Top 5 self-defeating beliefs


There are certain things people will say or do when going through addiction recovery that simply drive me insane. I want to shake these people and say, “do you hear yourself?! You will not recover with that kind of thinking!” Of course, the reason these things drive me insane is because I am or was guilty of ALL of them. That which you do not like in others is really what you don’t like in yourself. So, as I post these comments and false beliefs from others, let it be known that they are really a reminder of my own unhealthy thinking at a time in my life when I just didn’t think I could get better. Here they are…

  1. “He took away my self-esteem and ultimately my dignity.” No he (or she) didn’t. No one takes away either of those things from anyone. You give them away, willingly for the sake of having a relationship, and then, when you realize the relationship has failed, you blame others for the loss of your personal characteristics, because, let’s be honest, taking ownership and responsibility for holding on to your self-esteem and dignity is much harder than you thought. It’s easier to blame a “bad guy.”
  2. “I can’t move on.” Yessssss you can! Sheesh. You moved on from becoming a toddler to a tween, didn’t you? You moved on from being a teen to an adult, right? When things are too tough, or too impossible or too hard or we “can’t” do something, it’s because we do not believe that we CAN do something and that we CAN change and create a new life for ourselves. Can’t works more efficiently for people who never learned how well Can works. And believe me, it’s a hard thing to learn if you weren’t raised in an “I can do it” family. But it takes a little pain and pressure and action in the opposite direction to make this change. Start training your brain to think like this: your hand is resting on a hot plate and you can stay there all you want by saying “I can’t move,” but turn the hot plate on high to the point that it burns you and I bet you CAN move pretty quickly. Be your own hot plate. Be your own spark  under your arse that gets you to move and change your behavior.
  3. “Why does he like her better? Why doesn’t he love or want me?” You’re asking the wrong questions. Instead of focusing on him and his needs, and his wants and choices, start focusing on you by asking, Why do I want to stay with a man/woman who neglects me, disrespects me, avoids me, uses me, [fill in the blank]? Ask yourself what role you play in your own destiny. And try to realize that when someone chooses you or rejects you, it’s NOT PERSONAL. Why do you like strawberries but not blueberries? Does this mean that all blueberries are bad or unloved or inadequate? Of course not. It means people have personal preferences for one thing (or person) over another and it really has nothing to do with who you are or what you offer. It has to do with the fact that this particular person doesn’t like blueberries. Go find someone who likes blueberries. And then, be the best blueberry you can be!
  4. “He was the only one for me. He was my soul mate.” Oh, the stories we tell ourselves to make something right and good. Oh the insanity of “soul mate” thinking. In some Native American cultures, soul mates are usually your children, or favorite animals. They aren’t boyfriends or husbands, which, according to some tribes, are a dime a dozen (if English isn’t your first language, that idiom means that men are everywhere and can be found relatively cheaply and quickly). When we think with “soul mate” thinking, we are telling ourselves that our options are extremely limited. That NO ONE ELSE can fit the bill or be able to love us like this person can. And more importantly, we are telling ourselves that we are difficult and hard to love, and that only one person can seem to do it. Soul mate thinking (because there can only be one soul mate), fits in nicely with low self-esteem thinking. The two work together nicely. But the truth is, if you are loveable, if you BELIEVE you are loveable, then you can be loved by MANY people, not just one. Yes, it takes lots of work to throw yourself back out into the world to meet people, and it often seems like there’s no one out there. But there are 7 BILLION people on this planet. And according to the US Census Bureau, there are 96 million singles over the age of 18 living in the USA alone. My point? You’re a love addict. Soul mate thinking is not realistic thinking. Now that I’m 46, I can no longer count on two hands the number of “soul mates” I thought I’d met. Doh.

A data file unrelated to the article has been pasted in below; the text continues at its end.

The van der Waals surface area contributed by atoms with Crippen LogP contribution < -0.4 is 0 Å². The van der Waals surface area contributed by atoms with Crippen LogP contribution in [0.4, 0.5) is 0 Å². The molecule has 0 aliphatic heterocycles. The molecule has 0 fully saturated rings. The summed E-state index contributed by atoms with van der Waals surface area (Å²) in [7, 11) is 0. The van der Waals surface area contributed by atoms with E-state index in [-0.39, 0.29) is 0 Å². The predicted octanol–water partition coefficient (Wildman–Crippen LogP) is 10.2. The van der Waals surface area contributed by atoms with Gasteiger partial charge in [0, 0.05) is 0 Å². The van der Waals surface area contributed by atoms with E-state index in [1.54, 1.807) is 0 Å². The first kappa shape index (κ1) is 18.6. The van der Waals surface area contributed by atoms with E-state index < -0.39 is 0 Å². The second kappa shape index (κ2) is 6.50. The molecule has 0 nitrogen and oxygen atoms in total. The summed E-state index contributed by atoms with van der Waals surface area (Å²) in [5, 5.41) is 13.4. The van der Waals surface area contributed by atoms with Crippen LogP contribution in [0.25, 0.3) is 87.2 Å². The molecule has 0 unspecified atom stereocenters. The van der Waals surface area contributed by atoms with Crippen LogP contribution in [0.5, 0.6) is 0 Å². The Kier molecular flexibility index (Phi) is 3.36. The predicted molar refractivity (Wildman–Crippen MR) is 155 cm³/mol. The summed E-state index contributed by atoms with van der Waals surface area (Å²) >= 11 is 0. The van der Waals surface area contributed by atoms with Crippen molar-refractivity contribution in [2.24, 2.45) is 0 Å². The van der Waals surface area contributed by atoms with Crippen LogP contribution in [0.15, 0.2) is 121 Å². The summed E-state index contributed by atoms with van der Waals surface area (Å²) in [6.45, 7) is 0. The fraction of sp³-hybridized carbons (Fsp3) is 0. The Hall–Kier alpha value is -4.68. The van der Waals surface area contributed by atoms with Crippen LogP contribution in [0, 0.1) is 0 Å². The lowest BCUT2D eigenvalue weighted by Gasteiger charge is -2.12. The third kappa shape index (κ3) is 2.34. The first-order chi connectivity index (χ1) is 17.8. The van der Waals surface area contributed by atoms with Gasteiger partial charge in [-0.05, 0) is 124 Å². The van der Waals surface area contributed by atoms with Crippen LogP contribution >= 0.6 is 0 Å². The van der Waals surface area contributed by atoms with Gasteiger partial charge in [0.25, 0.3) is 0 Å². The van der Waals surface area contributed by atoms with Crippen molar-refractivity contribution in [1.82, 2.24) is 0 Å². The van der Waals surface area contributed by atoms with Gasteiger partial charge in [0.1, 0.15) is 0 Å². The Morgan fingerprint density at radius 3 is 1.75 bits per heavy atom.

5. “If only he would [fill in the blank: stop cheating, focus more on me, not be so anti-social, spend a little more time with me…].” It’s not going to happen. He’s not going to change. Why? Two reasons: you allow and permit his behavior. Oh sure, you may whine and complain that he doesn’t give you enough attention, and you may scream blood murder that he hurts you every time he cheats on you. But you stick around anyway. And that fact alone allows him to continue his behavior. What’s a little confrontation from you if he gets to be an asshole AND keep you around at the same time? And second, you can’t change your behavior for your own benefit, so, what makes you think he can so easily change his to suit YOUR needs (not his own)? If there’s one lesson you learn in life let it be this one: you cannot change people. You either accept what they’re offering and be happy about it, or move on. A bird will never be a fish. Have realistic expectations of people. And, believe it or not, there are people out there who are more compatible for you. You just need to believe in your own self-worth enough to trust that this is so.

 

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15 thoughts on “Top 5 self-defeating beliefs

    1. Fabulous …,truly fabulous statement. I can’t tell you how much that meant! I look forward to all of your emails. Thank you!

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  1. I love point number 4 on “Soul Mate Thinking”. I’m guilty as charged of thinking “he must be my soul mate”. Lol, like you I’ve had my fair share of “soul mates” – non of whom I’m with at the moment. Lol. I love the fact that in some Native American cultures soul mates are usually your children or favourite pets. That’s actually a beautiful way of looking at it. Interesting that you say that “Soulmate thinking” fits in with low self esteem. I’ve never thought of it this way but it makes PERFECT sense! Another brilliant post. Great food for thought, thank you for sharing.

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  2. Another insightful and excellent post. It seems like you’re reading my mind sometimes, June, and you write just what I need to hear at the moment!!